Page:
San Francisco anti-tax business group got trolled by housing activists | Rickey J. White, Jr. | RJW™
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San Francisco anti-tax business group got trolled by housing activists

San Francisco anti-tax business group got trolled by housing activists

In November, voters in San Francisco–by some measures the most expensive city in the country–will decide on a ballot measure called “Our City, Our Home” that could raise up to $300 million per year to fund subsidized housing and new services to help get homeless people off the streets. The money would come from a “gross receipts tax” averaging 0.5% on companies’ annual revenue over $50 million. That could affect about 300 firms, reckons the city’s Chamber of Commerce, who aren’t happy about it, as it has made abundantly clear in a recently launched opposition campaign called Right Priority, Wrong Approach.

But good luck googling it. You’re likely to find only a parody website and social media accounts set up by pranksters sympathetic to the ballot measure. In their excitement, tax opponents apparently neglected to register the domain rightprioritywrongapproach.org, which pro-tax advocates snapped up to build a parody site. Their biting sarcasm extends to the campaign’s supposed mission statement: “Because we care about homelessness . . . but we care more about our tax breaks.”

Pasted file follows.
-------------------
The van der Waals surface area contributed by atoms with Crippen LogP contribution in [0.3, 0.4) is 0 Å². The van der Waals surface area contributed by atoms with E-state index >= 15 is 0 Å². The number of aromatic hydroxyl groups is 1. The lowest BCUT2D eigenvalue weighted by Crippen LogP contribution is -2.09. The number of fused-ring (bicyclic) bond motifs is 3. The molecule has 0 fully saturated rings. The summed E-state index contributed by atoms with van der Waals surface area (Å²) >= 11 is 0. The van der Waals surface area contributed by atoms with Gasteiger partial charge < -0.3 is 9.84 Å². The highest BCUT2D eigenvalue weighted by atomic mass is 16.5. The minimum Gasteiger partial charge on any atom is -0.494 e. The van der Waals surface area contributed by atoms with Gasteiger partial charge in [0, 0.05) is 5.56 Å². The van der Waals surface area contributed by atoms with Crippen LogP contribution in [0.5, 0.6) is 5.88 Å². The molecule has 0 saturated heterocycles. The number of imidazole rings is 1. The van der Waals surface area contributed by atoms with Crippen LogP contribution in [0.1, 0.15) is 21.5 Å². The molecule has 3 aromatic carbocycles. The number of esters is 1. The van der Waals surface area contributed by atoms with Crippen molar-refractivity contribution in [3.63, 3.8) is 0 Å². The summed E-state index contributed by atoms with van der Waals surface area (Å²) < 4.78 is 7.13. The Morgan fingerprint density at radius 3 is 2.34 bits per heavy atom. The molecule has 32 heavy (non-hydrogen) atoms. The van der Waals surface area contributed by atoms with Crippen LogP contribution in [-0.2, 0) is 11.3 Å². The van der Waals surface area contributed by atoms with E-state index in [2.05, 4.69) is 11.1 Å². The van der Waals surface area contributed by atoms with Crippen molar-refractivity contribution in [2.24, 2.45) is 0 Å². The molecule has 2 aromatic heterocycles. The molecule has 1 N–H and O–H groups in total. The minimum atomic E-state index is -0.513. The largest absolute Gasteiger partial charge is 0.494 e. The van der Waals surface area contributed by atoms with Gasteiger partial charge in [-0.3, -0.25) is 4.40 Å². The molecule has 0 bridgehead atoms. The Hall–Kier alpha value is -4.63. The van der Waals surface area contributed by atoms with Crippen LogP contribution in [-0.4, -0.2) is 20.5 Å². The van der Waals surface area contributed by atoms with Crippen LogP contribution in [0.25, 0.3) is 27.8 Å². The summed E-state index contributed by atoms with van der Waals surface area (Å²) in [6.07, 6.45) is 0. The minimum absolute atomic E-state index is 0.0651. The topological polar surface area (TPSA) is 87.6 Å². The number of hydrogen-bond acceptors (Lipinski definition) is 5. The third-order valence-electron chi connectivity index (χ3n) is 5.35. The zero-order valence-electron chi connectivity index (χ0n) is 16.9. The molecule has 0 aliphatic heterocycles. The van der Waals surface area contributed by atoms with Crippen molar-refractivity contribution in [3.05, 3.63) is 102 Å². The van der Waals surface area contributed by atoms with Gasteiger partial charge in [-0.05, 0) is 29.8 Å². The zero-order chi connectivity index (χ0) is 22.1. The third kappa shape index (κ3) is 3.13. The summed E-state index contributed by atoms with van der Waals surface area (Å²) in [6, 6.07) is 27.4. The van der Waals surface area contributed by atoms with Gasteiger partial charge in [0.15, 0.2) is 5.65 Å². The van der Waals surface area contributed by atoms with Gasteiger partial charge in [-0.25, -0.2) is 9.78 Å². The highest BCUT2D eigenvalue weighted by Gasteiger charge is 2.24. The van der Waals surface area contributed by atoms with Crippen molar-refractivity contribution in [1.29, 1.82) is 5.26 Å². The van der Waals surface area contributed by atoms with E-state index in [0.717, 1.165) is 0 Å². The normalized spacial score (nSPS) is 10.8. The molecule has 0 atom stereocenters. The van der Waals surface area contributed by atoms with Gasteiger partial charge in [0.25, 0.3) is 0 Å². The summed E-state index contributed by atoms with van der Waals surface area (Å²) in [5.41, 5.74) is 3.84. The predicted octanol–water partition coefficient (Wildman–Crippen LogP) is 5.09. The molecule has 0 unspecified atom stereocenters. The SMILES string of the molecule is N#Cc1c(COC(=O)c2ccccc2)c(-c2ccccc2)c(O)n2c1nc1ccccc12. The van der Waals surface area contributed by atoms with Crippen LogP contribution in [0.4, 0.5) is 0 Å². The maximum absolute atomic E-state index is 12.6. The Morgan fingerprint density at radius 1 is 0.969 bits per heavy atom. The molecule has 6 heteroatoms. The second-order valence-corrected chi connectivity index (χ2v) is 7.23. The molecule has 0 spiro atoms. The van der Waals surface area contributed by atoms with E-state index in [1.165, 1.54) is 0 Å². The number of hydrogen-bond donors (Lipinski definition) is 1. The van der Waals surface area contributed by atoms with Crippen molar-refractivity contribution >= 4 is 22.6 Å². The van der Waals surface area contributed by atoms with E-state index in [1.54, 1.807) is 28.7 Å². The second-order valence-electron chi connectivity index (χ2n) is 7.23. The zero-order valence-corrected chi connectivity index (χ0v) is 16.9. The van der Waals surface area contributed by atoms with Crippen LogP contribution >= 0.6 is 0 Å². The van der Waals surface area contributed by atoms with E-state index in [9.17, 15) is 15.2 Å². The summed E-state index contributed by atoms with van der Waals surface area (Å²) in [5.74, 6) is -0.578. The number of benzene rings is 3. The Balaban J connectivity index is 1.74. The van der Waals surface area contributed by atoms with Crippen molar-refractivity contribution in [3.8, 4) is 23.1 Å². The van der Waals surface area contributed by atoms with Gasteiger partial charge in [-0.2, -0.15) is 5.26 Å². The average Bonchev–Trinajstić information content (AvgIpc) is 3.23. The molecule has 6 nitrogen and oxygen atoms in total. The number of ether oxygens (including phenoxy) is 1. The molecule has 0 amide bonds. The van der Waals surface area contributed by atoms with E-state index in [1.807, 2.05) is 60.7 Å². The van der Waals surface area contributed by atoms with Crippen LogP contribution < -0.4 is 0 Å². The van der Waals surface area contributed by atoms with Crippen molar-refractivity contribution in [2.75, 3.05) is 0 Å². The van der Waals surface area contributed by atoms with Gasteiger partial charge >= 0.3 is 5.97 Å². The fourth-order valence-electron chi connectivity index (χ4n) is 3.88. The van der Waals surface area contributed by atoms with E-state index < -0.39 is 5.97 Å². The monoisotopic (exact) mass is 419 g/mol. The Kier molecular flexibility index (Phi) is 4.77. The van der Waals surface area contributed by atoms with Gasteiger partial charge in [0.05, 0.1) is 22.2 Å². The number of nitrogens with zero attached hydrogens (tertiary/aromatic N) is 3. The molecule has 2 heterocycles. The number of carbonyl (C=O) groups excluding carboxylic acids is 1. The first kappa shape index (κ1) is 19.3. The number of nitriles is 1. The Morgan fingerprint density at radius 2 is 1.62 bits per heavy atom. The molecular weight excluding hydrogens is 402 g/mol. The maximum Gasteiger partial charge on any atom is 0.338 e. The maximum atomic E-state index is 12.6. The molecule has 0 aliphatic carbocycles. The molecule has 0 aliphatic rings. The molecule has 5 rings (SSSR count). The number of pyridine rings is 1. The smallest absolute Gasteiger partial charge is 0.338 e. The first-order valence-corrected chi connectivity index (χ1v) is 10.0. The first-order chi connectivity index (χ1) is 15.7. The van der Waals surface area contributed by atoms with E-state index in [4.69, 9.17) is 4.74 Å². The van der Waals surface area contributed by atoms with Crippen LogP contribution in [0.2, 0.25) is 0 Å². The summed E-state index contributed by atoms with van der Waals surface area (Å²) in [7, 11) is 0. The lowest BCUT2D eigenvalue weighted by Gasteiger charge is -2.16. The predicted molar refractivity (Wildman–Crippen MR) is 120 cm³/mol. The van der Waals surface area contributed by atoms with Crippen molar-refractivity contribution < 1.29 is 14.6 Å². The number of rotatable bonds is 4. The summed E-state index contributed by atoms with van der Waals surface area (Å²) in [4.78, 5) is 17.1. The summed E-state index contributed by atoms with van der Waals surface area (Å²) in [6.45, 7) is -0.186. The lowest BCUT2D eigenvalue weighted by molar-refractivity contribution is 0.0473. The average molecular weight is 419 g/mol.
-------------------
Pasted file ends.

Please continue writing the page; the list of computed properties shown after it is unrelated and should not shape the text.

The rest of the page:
The campaign website also features Onion-style photos and fake quotes from tax opponents or skeptics. One, from Chamber of Commerce VP of public policy Jim Lazarus reads, “Homelessness is the No. 1 issue facing SF. But it’s not fair to ask the largest corporations to pay a little more–especially after Trump just cut their taxes.” (I have spoken with Lazarus, and his arguments are more nuanced than that.)


Related: San Fran ballot initiative would tax big business to fight homelessness


The pranksters also snapped up the email account RightPriorityWrongApproach@gmail.com, the Facebook page RightPriorityWrongApproach, and the Twitter account @WrongApproachSF.

Even in one of the world’s technology capitals, it seems, many businesses could benefit from some digital marketing and social media training.


Source: Fast Company

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